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Tuesday, August 18, 2015


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Monday, August 17, 2015

Would You Like To Find Your Old Business Contacts?



When Rick Featherstone, 49, was laid off from DHL in August after nearly five years with the company, he dived into his Rolodex to call old network of colleagues and business associates. He figured it would be easy to reconnect. But it turned out that many of his former coworkers had moved on and finding them was a challenge. Mr. Featherstone, who had worked at just three companies over the previous 22 years, quickly realized his contact list was sorely out of date.



Four months later, the former IT manager has found many former colleagues, but in retrospect he says he has learned a valuable lesson: "You have to be ready to move at a moment's notice, you aren't going to work for the same company for 50 years."



Many laid-off professionals who've worked at the same company -- or just a few firms -- over their careers may find that their networks have gone stale. Experts recommend networking be done consistently and be nurtured throughout a career, but that's not always feasible in a world of 70-hour workweeks and family commitments. There are ways to jump start a network that's out-of-date and to rebuild rapport with former friends and colleagues.



Dead Ends
First, you actually have to find these people. The email address you used a year ago may yield only a bounceback message now. Michael Duncan, 44, was laid off from a software-development firm in late October. While working for the same company for 11 years, Mr. Duncan hadn't done much networking. "I just had this assumption that I didn't need to worry about it," he says.

To rebuild his network he emailed former colleagues, did Internet searches and asked ex-coworkers to reconnect him to people they have stayed in touch with. But Mr. Duncan has had trouble locating former managers for references, particularly a manager who moved overseas, whom he still hasn't found.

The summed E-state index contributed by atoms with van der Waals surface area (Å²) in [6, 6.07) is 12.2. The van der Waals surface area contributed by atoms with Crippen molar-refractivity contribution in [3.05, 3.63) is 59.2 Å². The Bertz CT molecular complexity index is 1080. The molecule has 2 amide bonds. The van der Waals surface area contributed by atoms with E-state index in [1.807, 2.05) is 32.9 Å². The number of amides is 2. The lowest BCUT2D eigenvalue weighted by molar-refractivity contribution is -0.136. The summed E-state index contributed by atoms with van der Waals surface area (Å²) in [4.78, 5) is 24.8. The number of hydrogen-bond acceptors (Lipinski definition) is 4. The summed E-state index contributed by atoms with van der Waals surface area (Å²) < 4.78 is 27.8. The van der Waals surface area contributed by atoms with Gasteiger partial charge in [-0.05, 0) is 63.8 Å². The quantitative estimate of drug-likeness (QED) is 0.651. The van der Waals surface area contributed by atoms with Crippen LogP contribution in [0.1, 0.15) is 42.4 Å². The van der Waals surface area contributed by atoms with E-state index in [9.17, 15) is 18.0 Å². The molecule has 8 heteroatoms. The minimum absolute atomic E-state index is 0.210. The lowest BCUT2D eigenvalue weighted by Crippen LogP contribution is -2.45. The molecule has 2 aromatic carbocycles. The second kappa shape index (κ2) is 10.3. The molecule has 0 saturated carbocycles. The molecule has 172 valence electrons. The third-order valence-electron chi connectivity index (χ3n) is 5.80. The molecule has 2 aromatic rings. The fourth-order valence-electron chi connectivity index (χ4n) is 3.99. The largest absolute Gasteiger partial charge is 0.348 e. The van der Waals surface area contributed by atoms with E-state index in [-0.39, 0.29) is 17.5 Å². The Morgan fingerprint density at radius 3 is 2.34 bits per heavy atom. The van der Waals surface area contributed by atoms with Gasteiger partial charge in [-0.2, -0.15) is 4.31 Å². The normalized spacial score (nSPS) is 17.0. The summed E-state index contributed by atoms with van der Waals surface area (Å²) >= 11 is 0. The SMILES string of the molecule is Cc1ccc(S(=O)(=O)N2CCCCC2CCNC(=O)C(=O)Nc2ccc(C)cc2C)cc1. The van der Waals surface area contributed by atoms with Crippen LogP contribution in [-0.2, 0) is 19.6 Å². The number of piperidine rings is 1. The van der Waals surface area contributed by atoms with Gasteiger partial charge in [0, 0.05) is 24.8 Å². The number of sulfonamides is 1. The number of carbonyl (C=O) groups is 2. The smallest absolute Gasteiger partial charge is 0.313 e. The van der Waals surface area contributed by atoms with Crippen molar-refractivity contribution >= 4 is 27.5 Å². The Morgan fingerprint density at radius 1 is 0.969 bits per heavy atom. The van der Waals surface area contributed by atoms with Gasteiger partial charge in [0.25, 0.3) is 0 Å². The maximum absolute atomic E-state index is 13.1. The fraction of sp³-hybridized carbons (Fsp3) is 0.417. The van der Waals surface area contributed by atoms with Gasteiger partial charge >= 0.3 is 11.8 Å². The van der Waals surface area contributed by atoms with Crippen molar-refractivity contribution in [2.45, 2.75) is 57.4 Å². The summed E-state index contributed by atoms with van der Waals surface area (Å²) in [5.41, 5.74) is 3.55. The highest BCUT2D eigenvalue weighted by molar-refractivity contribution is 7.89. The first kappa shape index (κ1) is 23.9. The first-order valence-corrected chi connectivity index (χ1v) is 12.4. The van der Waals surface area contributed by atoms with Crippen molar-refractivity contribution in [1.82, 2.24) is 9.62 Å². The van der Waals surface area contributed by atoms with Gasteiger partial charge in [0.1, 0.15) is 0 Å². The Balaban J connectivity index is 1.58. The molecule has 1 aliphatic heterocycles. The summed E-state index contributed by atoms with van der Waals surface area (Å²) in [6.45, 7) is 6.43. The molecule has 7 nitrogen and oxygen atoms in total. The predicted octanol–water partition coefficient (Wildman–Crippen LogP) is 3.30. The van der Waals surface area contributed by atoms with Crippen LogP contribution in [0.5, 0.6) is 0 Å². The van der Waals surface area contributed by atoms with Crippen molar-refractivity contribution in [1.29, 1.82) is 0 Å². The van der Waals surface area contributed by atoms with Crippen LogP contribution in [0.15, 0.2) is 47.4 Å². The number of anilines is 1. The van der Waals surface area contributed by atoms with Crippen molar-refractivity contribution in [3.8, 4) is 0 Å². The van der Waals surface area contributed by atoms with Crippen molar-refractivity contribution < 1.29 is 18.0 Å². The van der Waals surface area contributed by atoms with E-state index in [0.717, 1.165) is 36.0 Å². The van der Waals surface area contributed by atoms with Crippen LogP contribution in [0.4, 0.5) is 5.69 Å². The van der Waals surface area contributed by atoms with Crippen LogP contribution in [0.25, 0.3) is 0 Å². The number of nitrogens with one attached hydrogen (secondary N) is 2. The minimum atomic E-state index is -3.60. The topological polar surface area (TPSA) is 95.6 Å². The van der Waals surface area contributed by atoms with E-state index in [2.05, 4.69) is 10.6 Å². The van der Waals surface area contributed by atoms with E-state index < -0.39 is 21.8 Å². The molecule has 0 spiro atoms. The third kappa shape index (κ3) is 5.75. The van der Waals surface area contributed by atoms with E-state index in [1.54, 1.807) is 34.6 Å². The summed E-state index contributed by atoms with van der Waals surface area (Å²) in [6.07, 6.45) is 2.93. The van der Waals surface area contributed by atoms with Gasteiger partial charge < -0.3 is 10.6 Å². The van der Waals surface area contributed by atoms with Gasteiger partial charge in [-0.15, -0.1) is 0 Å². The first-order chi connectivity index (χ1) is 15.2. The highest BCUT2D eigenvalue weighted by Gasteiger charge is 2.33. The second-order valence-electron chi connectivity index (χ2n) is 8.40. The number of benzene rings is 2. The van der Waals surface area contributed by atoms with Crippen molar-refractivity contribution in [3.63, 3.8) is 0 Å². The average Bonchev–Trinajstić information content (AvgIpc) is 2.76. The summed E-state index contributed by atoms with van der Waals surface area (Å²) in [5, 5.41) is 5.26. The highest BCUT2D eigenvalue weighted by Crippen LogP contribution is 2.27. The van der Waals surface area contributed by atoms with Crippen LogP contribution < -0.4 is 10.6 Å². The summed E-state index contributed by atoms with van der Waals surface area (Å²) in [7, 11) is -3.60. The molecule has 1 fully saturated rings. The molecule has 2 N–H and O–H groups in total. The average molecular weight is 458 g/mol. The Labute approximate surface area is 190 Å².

Social- and business-networking sites such as LinkedIn and Plaxo are good ways to find old connections. LinkedIn officials say the site has seen a 36% increase in membership over the past six months as executives scramble to rebuild their networks. You can search by name or company to find old acquaintances. Personalize your network invitation request with a memory the two of you shared or a reminder of who you are, says Cheryl Yung, a senior vice president of outplacement firm Lee Hecht Harrison. Once you've re-established your relationship, you can also view the friends of your connections, and request an introduction to people at companies that interest you.

If you already have a LinkedIn account, keep it current. An update on David Stevens's LinkedIn status indicating that he was "up for grabs" spurred one of his contacts to alert him to a job opportunity. He interviewed for the job and within two weeks of being laid off, he was back at work.

Once you've located people in your old network, a simple holiday card to a former manager or colleague -- or calling to wish them a happy New Year -- can reopen dialogue, says Ms. Yung.

It can be daunting or uncomfortable contacting people you haven't spoken to in years -- especially when you've just been laid off. But, you can use the spirit of the season as a crutch; December and January are prime months to get reacquainted with old friends and colleagues. Also, try to attend as many holiday parties as you can; look for people you've lost touch with and speak to people you've never met, advises Bettina Seidman, a New York career-management counselor.

Once you've made contact, arrange a meeting. "Email and networking sites speed up the communication, but they don't do the networking for you," says Liz Lynch, author of "Smart Networking: Attract a Following In Person and Online." Career coaches say it's critical to set up in-person meetings and attend networking events. Be mindful of your contact's time; you might not be the only one asking for help. Ask for 10 minutes to chat, or offer to catch up over coffee or lunch, says Ms. Lynch.